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A ride on the wild side
October 2011, PLCs, DCSs & Controllers


The Zoofari monorail is a popular visitor attraction at one of the UK’s most well known zoos. On busy days it carries in excess of 2000 passengers, but in legal terms at least, it is not a pleasure ride. Because it has four automated unmanned trains and two stations, it is officially classified as a transportation system and is subject to the tough operational and safety requirements laid down by the Office of the Rail Regulator. Safety and control equipment from Omron is proving equal to the challenge of meeting these requirements dependably and cost effectively.

The challenge

Originally put into service in 1991, the monorail had for most of its life given excellent service, but it was becoming dated and difficult to maintain. In addition, there was an ever increasing need to upgrade the safety systems to a more modern design.

To determine the best way to remedy these problems and provide the monorail with an assured future the zoo management team commissioned a detailed report that recommended the existing safety and control systems be replaced. This would allow the latest equipment to be used throughout, giving compliance with today’s increasingly strict safety requirements.

Project implementation

The contract for the control and safety systems was won by a local system integrator that had put forward an offer based on Omron safety and control equipment including EtherNet/IP technology – wireless, wired and fibre-optic-based – to link the various system components.

The integrator commented: “We chose Omron for several reasons. One was that much of the original equipment was from Omron and it had given excellent service in this demanding application for more than 17 years. No mean feat when you consider that the system operates 365 days a year.”

The scale of the new safety and control installation is large. Each of the four trains has two independent PLCs that, among other functions, monitor and control the variable speed drives that provide the motive power. Each train also has a Handy NSH handheld HMI terminal with a colour touch screen that provides dead-man and emergency stop functions. This terminal is used for driver operation and control during maintenance and it also provides access to the extensive on-board diagnostic systems.

The trains are made up of four carriages with remote I/O modules connected to the on-board PLC and safety network controllers provided in each carriage. When the system is running, the trains PLCs and safety controllers communicate with a master PLC in the central control room via an EtherNet/IP wireless connection that uses Omron smart roaming technology. This provides multiple access points and handles multiple clients, as well as supporting rapid switching as the trains move in and out of range of the individual access points.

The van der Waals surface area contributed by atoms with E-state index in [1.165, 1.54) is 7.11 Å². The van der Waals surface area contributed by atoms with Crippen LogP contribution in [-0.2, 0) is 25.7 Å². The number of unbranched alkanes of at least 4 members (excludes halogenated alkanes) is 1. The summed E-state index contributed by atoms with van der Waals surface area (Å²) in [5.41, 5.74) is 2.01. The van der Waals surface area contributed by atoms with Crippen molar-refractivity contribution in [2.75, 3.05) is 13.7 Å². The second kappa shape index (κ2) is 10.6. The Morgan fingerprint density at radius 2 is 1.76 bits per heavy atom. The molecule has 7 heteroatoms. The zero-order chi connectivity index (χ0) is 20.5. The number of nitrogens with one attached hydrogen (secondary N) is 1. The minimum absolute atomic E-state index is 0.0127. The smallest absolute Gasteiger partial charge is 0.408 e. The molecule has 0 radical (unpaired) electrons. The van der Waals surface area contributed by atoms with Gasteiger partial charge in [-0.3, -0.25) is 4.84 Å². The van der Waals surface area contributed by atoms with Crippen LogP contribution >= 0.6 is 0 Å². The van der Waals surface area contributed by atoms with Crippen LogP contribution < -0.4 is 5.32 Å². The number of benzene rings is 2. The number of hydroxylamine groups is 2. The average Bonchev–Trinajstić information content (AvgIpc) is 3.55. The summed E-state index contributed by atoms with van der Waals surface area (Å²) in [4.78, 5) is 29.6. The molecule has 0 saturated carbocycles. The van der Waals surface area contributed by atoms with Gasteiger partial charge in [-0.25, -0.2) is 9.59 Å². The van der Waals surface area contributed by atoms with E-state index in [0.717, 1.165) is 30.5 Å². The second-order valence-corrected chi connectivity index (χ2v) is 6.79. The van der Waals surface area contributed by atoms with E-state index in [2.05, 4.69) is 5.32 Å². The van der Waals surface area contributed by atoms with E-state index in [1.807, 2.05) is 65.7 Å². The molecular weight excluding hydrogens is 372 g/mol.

The master PLC, in turn, communicates with a scada in the control room at Station One. The scada installation incorporates a large widescreen display that provides the monorail supervisor with comprehensive real-time information about the precise locations and performance of the trains and about the status of the safety systems.

In order to meet the highest possible standards for safety, the installation also makes extensive use of Omron safety network controllers – seven NE1A safety controllers are used. These are fitted to each train where one of the functions is to provide interlocking of the carriage doors on the basis of motion and position to ensure that operation coincides with the opening of the trackside passenger gates at each station.

The safety network controllers conform to Category 4 in line with EN954-1, and SIL3 in line with IEC61508. In this application, however, they are used to meet EN954-1 Category 3 requirements on the platforms, where they work in conjunction with the proximity safety laser scanners on each station platform to detect the presence of passengers who may be near to closing exit doors.

Additional safety network controllers are used in a fixed installation that covers each station, and to provide safe interlocking of two track switch points in the maintenance areas. These controllers are linked by a fibre-optic Ethernet/IP network that uses ring topology with dual redundancy. To transfer data between safety network controllers, an Omron Safe Devicenet-to-Ethernet controller is employed to ensure high transmission integrity over nearly a kilometre.

One of the key requirements for the new installation was that it should employ the most effective measures possible to ensure that a collision between trains cannot happen. To achieve this, three independent systems were deployed and the overall system has been evaluated and approved by the Office of the Rail Regulator.

After refurbishment, the Zoofari monorail was officially re-opened by millionaire rail enthusiast Pete Waterman. It is proving as popular as ever with visitors to the zoo and, thanks at least in part to its new safety and control systems, it is envisaged to provide many years of safe and reliable service.

For more information contact Terry McIntosh, Omron Electronics, 086 066 7661, terry_lynn_mcintosh@eu.omron.com, www.industrial.omron.co.za


Credit(s)
Supplied By: Omron Electronics
Tel: +27 11 579 2600
Fax:
Email: info.sa@eu.omron.com
www: www.industrial.omron.co.za
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